Yeast geneticist Brian Cox used yeast with both the ade1 mutation and the “super-suppressor” element to screen for suppressors of the super-suppressor. It was he who dubbed the whole super-suppressor system “Ψ” (Psi) [Cox 1965, full text]. The intact super-suppressor was called Ψ+ and mutants that suppressed the super-suppressor were called Ψ- mutants. Over time the nomenclature morphed into [PSI+] and [psi-], and the meaning changed slightly too (see below).
Cox posited that the super-suppressor-positive cells “contain a self-replicating particle, or a system of reactions sustaining itself by positive feedback”. If that sounds like a description of a prion, it is. But it took 30 more years and all of the foundations that Prusiner and others had laid studying PrP before the true nature of [PSI+] began to reveal itself. Yeast geneticist Reed Wickner, studying the peculiar properties of the cytoplasmically inherited [URE3] element, presented evidence that [URE3] must be a prion conformation of the Ure2 protein [Wickner 1994]. He reasoned that if yeast had prions, then [PSI+] was probably a prion too.
The truth that eventually revealed itself was as follows. Sup35 is a yeast protein which acts as a translation termination factor (also called a eukaryotic translation release factor), meaning it helps to release the ribosome from an mRNA after the ribosome hits a stop codon. In [PSI+] yeast, Sup35 has aggregated into amyloid fibrils, leaving a dearth of functional Sup35 monomers in the cytoplasm and thus allowing ribosomes to read right through stop codons. The ade1 mutation, it turns out, was a nonsense codon in the middle of the ADE1 gene, and read-through of the stop codon when Sup35 is sequestered in an amyloid state restores translation of a functional protein product. The term [psi-] eventually came to simply refer to any yeast which have soluble monomeric Sup35, not necessarily due to a suppressor-of-the-suppressor mutation.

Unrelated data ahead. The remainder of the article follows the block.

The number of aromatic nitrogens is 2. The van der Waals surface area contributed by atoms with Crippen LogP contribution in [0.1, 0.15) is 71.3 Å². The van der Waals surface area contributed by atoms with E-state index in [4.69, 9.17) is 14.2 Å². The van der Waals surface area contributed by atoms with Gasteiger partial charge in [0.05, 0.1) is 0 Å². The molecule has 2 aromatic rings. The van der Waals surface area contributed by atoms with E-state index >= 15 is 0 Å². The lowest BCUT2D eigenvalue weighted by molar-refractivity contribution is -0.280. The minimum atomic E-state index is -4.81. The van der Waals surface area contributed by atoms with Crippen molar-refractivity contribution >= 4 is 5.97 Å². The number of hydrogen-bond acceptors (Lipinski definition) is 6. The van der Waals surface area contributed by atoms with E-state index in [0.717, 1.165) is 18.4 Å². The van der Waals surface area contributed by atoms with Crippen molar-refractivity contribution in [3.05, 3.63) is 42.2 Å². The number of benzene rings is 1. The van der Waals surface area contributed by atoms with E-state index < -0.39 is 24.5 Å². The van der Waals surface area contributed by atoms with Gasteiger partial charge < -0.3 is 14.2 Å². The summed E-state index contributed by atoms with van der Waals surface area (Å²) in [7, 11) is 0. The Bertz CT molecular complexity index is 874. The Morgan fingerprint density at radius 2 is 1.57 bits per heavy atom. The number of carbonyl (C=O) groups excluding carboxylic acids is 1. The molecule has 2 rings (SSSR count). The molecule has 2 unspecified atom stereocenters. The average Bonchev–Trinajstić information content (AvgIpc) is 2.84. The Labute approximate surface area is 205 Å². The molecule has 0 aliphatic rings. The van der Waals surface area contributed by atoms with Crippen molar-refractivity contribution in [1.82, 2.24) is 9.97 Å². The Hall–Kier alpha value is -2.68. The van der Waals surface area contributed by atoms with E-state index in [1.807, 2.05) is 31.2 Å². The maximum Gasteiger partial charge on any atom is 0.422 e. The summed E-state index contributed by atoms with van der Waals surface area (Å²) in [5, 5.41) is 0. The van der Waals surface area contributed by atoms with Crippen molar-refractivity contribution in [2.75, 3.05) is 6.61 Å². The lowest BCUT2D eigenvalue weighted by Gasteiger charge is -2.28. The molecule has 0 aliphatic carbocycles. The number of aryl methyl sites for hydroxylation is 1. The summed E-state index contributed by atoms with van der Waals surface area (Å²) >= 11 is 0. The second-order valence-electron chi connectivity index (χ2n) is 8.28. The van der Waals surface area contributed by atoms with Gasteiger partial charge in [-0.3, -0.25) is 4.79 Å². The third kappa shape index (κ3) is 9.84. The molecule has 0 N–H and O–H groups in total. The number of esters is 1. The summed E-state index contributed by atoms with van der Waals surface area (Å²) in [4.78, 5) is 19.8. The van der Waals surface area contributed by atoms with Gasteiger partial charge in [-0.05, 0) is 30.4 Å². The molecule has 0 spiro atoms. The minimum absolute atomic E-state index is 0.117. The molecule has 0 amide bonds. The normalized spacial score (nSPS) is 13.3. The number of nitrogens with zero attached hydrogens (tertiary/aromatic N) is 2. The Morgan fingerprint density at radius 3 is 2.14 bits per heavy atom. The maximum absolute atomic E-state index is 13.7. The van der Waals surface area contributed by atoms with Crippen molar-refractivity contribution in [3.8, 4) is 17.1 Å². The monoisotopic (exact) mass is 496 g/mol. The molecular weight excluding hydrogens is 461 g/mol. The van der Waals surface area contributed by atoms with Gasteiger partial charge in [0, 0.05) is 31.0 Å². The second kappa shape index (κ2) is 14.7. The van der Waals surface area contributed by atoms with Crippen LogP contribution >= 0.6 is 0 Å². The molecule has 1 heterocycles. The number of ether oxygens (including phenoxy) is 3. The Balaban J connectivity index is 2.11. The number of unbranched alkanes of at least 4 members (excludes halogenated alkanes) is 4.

As an aside, you might ask: but isn’t read-through of stop codons bad? Whether prions, including [PSI+], are good or bad for yeast remains controversial. Reed Wickner advocates the view that yeast prions harm their hosts, and that prion domains have evolved divergently to erect prion transmission barriers between different yeast strains [Wickner 2011], while Susan Lindquist champions the notion of yeast prions as being adaptive, and argues that evolution has in fact acted to conserve certain proteins’ ability to form prions [Halfmann & Jarosz 2012].
In either case, the [PSI+] prion proved a facile model system for exploring aspects of the prion hypothesis that had proven fairly intractable for PrP. Years before scientists would succeed at generating synthetic PrP prions, UCSF’s Jonathan Weissman had already in 2000 managed to create [PSI+] prions in vitro from recombinant Sup35 and had successfully infected yeast with them [Sparrer 2000], and had used this system to explore the biochemical basis for “strain barriers” which inhibit transmission of prion states between proteins that are not identical. By 2004, Weissman and his postdoc Motomasa Tanaka were able to generate synthetic prions of different strains, thus finally proving that, for yeast prions at least, the conformation holds the information [Tanaka 2004].
Contributions of this paper
Efficient infection of yeast with synthetic prions
Weissman’s group had previously generated synthetic prions [Sparrer 2000], but had only been able to infect 1-2% of yeast that were exposed, and their protocol didn’t allow them to examine the properties of the synthetic prions they had produced before introducing them into yeast. Their breakthroughs in [Tanaka 2004] relied on a new, higher-efficiency method for introducing synthetic prions into yeast.